Go Back   DIY Chatroom Home Improvement Forum > Home Improvement > Building & Construction

CLICK HERE AND JOIN OUR COMMUNITY TODAY...IT'S FREE!

Reply
 
Thread Tools Search this Thread Display Modes
Old 07-17-2007, 06:58 PM   #1
Newbie
 
Join Date: Jul 2007
Posts: 1
Rewards Points: 10
Default

Floor joists for 2nd Floor Addition


We would like to pop the top of our small ranch (put on a smaller second story addition). The current ceiling joists for the first floor are 2x6 on 24 inch center. The structural engineer says that we must remove these joists and use 12" I-Joists instead to create the second story floor. This means that all the ceiling on the first floor that is under the addition will have to come down. Is there a way in which we can save those joists (and the first floor ceiling) by adding more structure to create the appropriate floor joists for the second story.

The first floor is about 1100 sq ft. The addition is about 500 sq ft. The addition will run from the front of the house to the back of the house. The roof will be taken off only where the addition will be. We will be adding more posts to the basement to reinforce the the steel I beam. We will also be adding more 2x4 studs to a wall on the first floor that runs the length of the house (side to side and perpendicular to the floor/ceiling joists). THe front to back span of the house is about 30 feet. The current joists run from the front to the back of the house.

poptop is offline   Reply With Quote
Old 07-17-2007, 11:20 PM   #2
Framing Contractor
 
Join Date: Apr 2006
Location: Caldwell, NJ
Posts: 1,758
Rewards Points: 1,000
Default

Floor joists for 2nd Floor Addition


Quote:
Originally Posted by poptop View Post
Is there a way in which we can save those joists (and the first floor ceiling) by adding more structure to create the appropriate floor joists for the second story.
Unless your existing ceiling is falling down or wavy or sagging , then your Engineer is 100% wrong. I do Add-A-Levels all the time and never take out the ceilings unless there's some areas that need to be for the stairwell or something else. Other than that they stay in. Get a new Engineer.

Years ago we used to sister the joists right next to the ceiling joists sitting the new joists on the existing top plates., but in my area everything is 16" centers. Later on we used to put 2x4 blocks on the top plates and sit the new joists on top of those. The only problem either way was that you had to remove all the wiring , plumbing and anything else that ran perpendicular to the joists so that we could add the new joists.

Now we cut back the existing ceiling joists 1-1/2" and add a box around the whole perimeter the same height as the ceiling joist and sit the new joists on top of a 2x6 nailed flat on top of the existing ceiling joists.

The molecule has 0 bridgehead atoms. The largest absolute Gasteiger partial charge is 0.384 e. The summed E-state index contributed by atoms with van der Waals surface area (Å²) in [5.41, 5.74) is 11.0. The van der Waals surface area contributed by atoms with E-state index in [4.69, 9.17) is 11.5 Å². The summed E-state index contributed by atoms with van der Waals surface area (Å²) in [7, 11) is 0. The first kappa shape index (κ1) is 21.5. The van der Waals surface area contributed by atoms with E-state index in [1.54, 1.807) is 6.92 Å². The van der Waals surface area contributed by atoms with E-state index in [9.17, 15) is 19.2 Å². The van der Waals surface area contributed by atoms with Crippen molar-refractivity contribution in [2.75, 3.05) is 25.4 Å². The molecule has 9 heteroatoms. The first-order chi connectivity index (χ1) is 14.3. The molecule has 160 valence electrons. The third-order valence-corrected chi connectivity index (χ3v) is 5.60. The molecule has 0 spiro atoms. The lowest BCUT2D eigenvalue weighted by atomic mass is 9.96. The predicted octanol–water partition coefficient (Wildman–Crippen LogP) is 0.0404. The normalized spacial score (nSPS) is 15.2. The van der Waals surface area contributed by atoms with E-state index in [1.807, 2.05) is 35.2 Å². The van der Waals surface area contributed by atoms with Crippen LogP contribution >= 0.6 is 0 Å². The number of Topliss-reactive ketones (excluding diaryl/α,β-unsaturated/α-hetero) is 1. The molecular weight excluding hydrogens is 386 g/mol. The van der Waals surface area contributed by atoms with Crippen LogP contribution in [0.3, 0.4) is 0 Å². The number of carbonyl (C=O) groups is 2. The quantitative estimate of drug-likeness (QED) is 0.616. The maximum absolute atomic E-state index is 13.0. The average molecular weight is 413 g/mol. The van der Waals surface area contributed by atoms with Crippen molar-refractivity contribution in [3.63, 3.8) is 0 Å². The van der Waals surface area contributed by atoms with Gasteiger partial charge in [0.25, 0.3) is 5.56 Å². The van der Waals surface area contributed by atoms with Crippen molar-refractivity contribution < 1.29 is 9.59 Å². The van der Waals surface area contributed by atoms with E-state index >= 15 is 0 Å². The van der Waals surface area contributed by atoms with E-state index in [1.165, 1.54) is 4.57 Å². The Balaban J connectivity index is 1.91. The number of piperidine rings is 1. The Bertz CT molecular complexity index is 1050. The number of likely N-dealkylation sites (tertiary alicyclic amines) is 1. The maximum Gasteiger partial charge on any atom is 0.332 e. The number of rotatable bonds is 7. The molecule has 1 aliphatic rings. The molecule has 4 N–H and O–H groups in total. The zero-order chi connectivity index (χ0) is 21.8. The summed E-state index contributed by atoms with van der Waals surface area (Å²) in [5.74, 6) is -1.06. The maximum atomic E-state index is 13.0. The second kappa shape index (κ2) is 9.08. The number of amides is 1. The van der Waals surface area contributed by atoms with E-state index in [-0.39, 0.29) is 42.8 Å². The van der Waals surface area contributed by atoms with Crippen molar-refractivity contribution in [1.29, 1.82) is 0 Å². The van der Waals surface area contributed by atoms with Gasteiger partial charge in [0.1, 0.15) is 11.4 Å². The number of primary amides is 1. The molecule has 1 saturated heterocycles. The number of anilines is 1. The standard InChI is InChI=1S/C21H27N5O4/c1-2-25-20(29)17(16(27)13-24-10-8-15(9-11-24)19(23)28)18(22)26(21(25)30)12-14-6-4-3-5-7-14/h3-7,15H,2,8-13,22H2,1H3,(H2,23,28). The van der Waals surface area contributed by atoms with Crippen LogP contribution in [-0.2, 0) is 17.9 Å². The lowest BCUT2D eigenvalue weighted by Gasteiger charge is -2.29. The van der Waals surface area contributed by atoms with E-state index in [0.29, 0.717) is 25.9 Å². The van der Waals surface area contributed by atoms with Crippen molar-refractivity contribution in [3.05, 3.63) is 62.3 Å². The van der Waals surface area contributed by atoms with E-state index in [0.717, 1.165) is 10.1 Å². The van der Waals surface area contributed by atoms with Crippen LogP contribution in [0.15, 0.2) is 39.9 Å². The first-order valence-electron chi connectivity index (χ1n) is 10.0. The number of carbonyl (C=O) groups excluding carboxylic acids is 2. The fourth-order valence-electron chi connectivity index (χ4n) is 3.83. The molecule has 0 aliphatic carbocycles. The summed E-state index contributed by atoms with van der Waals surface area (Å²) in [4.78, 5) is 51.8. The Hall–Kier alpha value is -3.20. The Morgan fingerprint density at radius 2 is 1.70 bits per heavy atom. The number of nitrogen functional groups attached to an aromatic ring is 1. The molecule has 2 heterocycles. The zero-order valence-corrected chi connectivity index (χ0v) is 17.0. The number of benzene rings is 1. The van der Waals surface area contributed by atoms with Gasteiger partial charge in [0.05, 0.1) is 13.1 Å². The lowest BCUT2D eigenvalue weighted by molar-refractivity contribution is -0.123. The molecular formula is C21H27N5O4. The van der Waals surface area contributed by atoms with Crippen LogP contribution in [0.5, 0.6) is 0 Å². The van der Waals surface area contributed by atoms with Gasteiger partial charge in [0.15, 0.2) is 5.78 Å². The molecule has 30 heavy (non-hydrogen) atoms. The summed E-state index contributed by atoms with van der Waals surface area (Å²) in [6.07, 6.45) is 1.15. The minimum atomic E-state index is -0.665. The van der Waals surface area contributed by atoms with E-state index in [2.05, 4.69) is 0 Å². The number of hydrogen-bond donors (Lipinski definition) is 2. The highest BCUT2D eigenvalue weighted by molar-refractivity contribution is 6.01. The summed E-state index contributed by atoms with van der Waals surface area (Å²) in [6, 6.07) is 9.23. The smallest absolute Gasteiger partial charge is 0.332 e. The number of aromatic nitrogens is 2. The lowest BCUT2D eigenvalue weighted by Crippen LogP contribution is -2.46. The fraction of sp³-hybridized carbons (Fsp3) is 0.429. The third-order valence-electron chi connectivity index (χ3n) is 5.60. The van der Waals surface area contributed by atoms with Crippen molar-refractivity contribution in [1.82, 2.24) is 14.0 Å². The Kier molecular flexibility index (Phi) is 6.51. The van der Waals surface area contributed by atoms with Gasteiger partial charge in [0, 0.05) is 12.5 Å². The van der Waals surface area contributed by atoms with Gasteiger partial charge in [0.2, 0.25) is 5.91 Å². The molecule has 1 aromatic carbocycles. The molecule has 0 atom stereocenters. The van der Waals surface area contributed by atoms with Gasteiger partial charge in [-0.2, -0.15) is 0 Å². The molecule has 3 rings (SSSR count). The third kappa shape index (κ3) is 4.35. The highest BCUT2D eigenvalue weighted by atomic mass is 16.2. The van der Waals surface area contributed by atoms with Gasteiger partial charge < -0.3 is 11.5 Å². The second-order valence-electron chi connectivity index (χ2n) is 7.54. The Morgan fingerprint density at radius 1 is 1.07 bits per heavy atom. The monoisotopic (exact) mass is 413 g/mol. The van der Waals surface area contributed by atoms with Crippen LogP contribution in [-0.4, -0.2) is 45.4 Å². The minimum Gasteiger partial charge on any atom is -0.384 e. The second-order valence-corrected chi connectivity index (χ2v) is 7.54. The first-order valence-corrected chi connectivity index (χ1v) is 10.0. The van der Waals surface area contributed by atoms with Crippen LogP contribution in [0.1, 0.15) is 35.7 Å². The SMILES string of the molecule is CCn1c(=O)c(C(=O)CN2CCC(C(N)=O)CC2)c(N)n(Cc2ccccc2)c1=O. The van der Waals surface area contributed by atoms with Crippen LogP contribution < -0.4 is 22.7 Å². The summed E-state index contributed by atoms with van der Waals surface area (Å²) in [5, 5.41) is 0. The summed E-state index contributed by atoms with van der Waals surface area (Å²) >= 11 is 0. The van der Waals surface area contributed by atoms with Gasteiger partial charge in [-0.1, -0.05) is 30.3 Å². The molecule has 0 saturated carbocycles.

This way nothing is in your way and your existing ceiling, electrical , plumbing doesn't get touched, you will have the new plumbing to deal with if your putting any bathrooms in.

I'm just giving you some examples of how you do it without touching the existing ceiling. There are many other things you have to consider when doing AAL's on the first floor.

__________________
Joe Carola
Joe Carola is offline   Reply With Quote
Old 07-18-2007, 05:57 AM   #3
Lic. Builder/GC/Remodeler
 
AtlanticWBConst.'s Avatar
 
Join Date: May 2006
Location: New England
Posts: 7,556
Rewards Points: 2,000
Default

Floor joists for 2nd Floor Addition


I don't understand why the structural engineer wants to rip off the ceilings and then jump up to 12" engineered I-joists just to construct a 2nd story onto a "small ranch".
Adding on a second story (like what is being discussed here) should not involve much more than what Joe C. has described.

Maybe there's more to this story pertaining to the structure?
Sounds like it may have something to do with the existing layout of the flooring and where the load bearing walls are (?)

Whatever the case, maybe you should talk to another structural engineer....

Last edited by AtlanticWBConst.; 07-18-2007 at 06:02 AM.
AtlanticWBConst. is offline   Reply With Quote
Old 07-19-2007, 07:46 AM   #4
Extreme DIY'r Adk's, NY
 
Join Date: Nov 2005
Posts: 293
Rewards Points: 250
Default

Floor joists for 2nd Floor Addition


It's never a bad idea to get a second opinion. Keep in mind that these guys are signing a serious liability... they dont always value engineer with their reputation if you know what I mean. However, it IS possible that there are few load bearing interior walls and/or suitable beam for the added 2nd level load and he wants all of the loads transferred completely to the outside walls and hence directly to the foundation. This may turn out cheaper than changing the configuration of the first floor, changing a beam, etc. good luck and let us know what eng. #2 says.
crecore is offline   Reply With Quote
Old 01-11-2008, 08:57 PM   #5
Newbie
 
Join Date: Jan 2008
Posts: 2
Rewards Points: 10
Default

Floor joists for 2nd Floor Addition


A forty to fifty year old ranch might have 2x6 joists that are probably bellyed. If you are adding a floor then you need to put new joists in, or over or next too. The joists need to be rated for the new live and dead load and any center wall collar load. If the second floor does not fall from within a foot or so of the existing bearing end walls (front and back or left and right sides) then the new second floor will bear more on the existing collars or new floor.
2nd generation is offline   Reply With Quote
Reply


Thread Tools Search this Thread
Search this Thread:

Advanced Search
Display Modes

Posting Rules
You may not post new threads
You may not post replies
You may not post attachments
You may not edit your posts

BB code is On
Smilies are On
[IMG] code is On
HTML code is Off
Trackbacks are Off
Pingbacks are Off
Refbacks are Off





Top of Page | View New Posts

Copyright © 2003-2014 Escalate Media. All Rights Reserved.